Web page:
pointing out that this site appears incoherent to the average person ranks right up there with other incisive jabs like "there's a lot of porno on the internet" and "this site uses a lot of Times New Roman". but, "college-ness"? geez. they probably didn't mean as badly as I'm taking it, but man, when you go to a college like this one, you don't wanna be associated with it or be thought of as a product of it. "those words...hurt." but yeah! rock on with your bad self, sir. a few people who read this site for the first time recently have sent me mail and confirmed that some of the target audience (the intelligent, the obscure, the unconventional, the upside-down people of the world) actually do get this site, so I'm feeling a bit better about the whole thing by now.
began a half-assed search for housing next year, became mired deep in preparations for the next Potted Meat show on february 13th. classes are still OK. not particularly interested or aware of any of them save the Shakespeare class, which despite my professor's rather clearly-expressed dislike of my apathetic study habits and scholarly opinions continues to be rather fun.
naps have been tasting like heaven lately.
a little too wet. mostly good. still have that odd property of not tasting exceptionally good at first but becoming increasingly addictive (others have confirmed this). wish I'd used bigger chocolate chips.
a bit too dry. chocolate levels perfect, though. non-linear shapes win big points.
September 27, 1997 yesterday I didn't feel well. today, however, I'm at peak performance. so far. although I just yawned, so I don't know. I had a bowl of Lucky Charms this morning. they have apparently introduced a new innovation: "swirled" colours on the marshmallows. man, the things those wacky underpaid starving malaysian factory workers come up with! neverending fonts of inspiration. I think I'll probably have something else next time, though.
words from Kurt Vonnegut, courtesy of Svetlana:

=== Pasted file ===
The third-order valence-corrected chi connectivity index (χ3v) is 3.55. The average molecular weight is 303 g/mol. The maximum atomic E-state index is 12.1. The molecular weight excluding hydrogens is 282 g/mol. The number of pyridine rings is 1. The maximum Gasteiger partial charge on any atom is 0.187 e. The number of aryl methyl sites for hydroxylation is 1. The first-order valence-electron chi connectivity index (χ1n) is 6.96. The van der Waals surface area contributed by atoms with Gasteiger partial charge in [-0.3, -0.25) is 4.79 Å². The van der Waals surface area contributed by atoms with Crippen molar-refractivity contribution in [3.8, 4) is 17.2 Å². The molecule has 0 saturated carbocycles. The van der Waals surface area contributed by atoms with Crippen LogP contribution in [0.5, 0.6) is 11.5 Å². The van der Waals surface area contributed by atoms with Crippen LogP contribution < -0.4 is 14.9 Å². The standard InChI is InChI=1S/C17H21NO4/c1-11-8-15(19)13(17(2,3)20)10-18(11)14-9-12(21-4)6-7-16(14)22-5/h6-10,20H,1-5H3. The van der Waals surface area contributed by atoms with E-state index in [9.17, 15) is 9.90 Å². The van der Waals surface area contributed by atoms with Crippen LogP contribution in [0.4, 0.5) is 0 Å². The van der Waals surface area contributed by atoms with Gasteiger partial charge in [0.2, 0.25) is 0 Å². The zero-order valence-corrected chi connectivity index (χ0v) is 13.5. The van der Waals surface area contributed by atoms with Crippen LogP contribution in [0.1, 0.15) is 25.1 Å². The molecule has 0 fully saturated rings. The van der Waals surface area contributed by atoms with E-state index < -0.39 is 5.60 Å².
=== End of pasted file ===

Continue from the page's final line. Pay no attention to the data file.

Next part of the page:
(excerpt from an NPR interview) "You remember the mathematician who said that a group of monkeys locked in a room with typewriters would eventually write the works of Shakespeare?" (at this point all of the cognoscenti who listen to NPR nod sagely) "Well the World Wide Web proves that to be false."
this web page alone is incontrovertible proof, I think.
this morning I awoke early (well, before noon) and purchased David Bowie tickets for october 17th in chicago. rah! I played in a vampire live-action game last night. strangely enough, my entire recollection of the event is indistinguishable from an episode of "Jim's Journal", from the art to the words. so if you're wondering exactly what I did last night, look it up in your local bookstore under "Jim". today, I'm not sure. if I can find the armanents, something definitely needs to be done about the currently rampaging greek system down here. several thousand cave men and women in mating season is not a pretty sight.
q-tips, John Cusack, movies with a 90-minute running time, inexpensive chinese vegetable dishes.
people who refuse to evolve, the short shelf life of the average banana.
I woke up in a strange place is the work of Marc Heiden, born in 1978, author of two books (Chicago, Hiroshima) and some plays, and an occasional photographer.
Antarctica, Beelzetron, Books, Chicago, College, Communism, Food, Internet, Japan, Manute Bol, Monkeys and Apes, North Korea, Oregon Trail, Outer Space, Panda Porn, Politics, RabbiTech, Shakespeare, Sports, Texas.
January 2012, December 2011, January 2011, September 2010, August 2010, June 2010, March 2010, October 2009, February 2009, January 2009, September 2008, August 2008, March 2008, February 2008, October 2007, July 2007, June 2007, January 2007, September 2006, July 2006, June 2006, January 2006, December 2005, September 2005, August 2005, July 2005, June 2005, May 2005, March 2005, February 2005, January 2005, December 2004, October 2004, July 2004, June 2004, May 2004, April 2004, February 2004, January 2004, December 2003, November 2003, October 2003, September 2003, August 2003, July 2003, June 2003, May 2003, April 2003, March 2003, February 2003, January 2003, December 2002, November 2002, October 2002, September 2002, August 2002, July 2002, June 2002, May 2002, April 2002, March 2002, February 2002, January 2002, December 2001, November 2001, October 2001, September 2001, August 2001, July 2001, December 1999, November 1999, October 1999, May 1999, February 1999, January 1999, December 1998, November 1998, October 1998, June 1998, May 1998, April 1998, March 1998, February 1998, December 1997, November 1997, October 1997, September 1997, and the uncategorised wilderness of the Beelzetron era: 010622 - 010619, 010615 - 010611, 010608 - 010604, 010601 - 010529, 010525 - 010521, 010518 - 010514, 010511 - 010507, 010504 - 010430, 010427 - 010423, 010420 - 010416, 010413 - 010409, 010406 - 010402, 010330 - 010326, 010323 - 010319, 010316 - 010312, 010309 - 010307, 019223 - 010219, 010216 - 010212, 010209 - 010205, 010202 - 010109, 010126 - 010122, 010119 - 010115, 010112 - 010108, 010105 - 010102, 001229 - 001224, 001222 - 001218, 001215 - 001211, 001208 - 001204, 001201 - 001124, 001124 - 001120, 001117 - 001113, 001110 - 001106, 001103 - 001030, 001027 - 001023, 001020 - 001016, 001013 - 001010, 001006 - 000927.
Written by Marc Heiden, 1997-2011.